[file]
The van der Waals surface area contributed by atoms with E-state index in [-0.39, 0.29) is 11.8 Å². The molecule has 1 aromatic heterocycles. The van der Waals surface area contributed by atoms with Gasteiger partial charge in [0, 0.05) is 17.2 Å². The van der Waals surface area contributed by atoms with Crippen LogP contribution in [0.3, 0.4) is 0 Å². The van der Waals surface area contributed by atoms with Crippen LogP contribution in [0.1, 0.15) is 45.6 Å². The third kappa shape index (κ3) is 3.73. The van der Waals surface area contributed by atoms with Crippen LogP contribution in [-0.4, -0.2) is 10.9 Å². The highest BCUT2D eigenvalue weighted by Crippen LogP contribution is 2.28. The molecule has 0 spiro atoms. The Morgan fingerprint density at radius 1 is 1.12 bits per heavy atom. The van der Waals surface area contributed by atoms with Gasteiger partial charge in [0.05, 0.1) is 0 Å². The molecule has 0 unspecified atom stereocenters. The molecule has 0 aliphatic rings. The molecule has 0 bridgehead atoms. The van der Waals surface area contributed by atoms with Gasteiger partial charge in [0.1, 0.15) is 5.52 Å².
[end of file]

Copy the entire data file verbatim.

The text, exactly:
The van der Waals surface area contributed by atoms with E-state index in [-0.39, 0.29) is 11.8 Å². The molecule has 1 aromatic heterocycles. The van der Waals surface area contributed by atoms with Gasteiger partial charge in [0, 0.05) is 17.2 Å². The van der Waals surface area contributed by atoms with Crippen LogP contribution in [0.3, 0.4) is 0 Å². The van der Waals surface area contributed by atoms with Crippen LogP contribution in [0.1, 0.15) is 45.6 Å². The third kappa shape index (κ3) is 3.73. The van der Waals surface area contributed by atoms with Crippen LogP contribution in [-0.4, -0.2) is 10.9 Å². The highest BCUT2D eigenvalue weighted by Crippen LogP contribution is 2.28. The molecule has 0 spiro atoms. The Morgan fingerprint density at radius 1 is 1.12 bits per heavy atom. The van der Waals surface area contributed by atoms with Gasteiger partial charge in [0.05, 0.1) is 0 Å². The molecule has 0 unspecified atom stereocenters. The molecule has 0 aliphatic rings. The molecule has 0 bridgehead atoms. The van der Waals surface area contributed by atoms with Gasteiger partial charge in [0.1, 0.15) is 5.52 Å².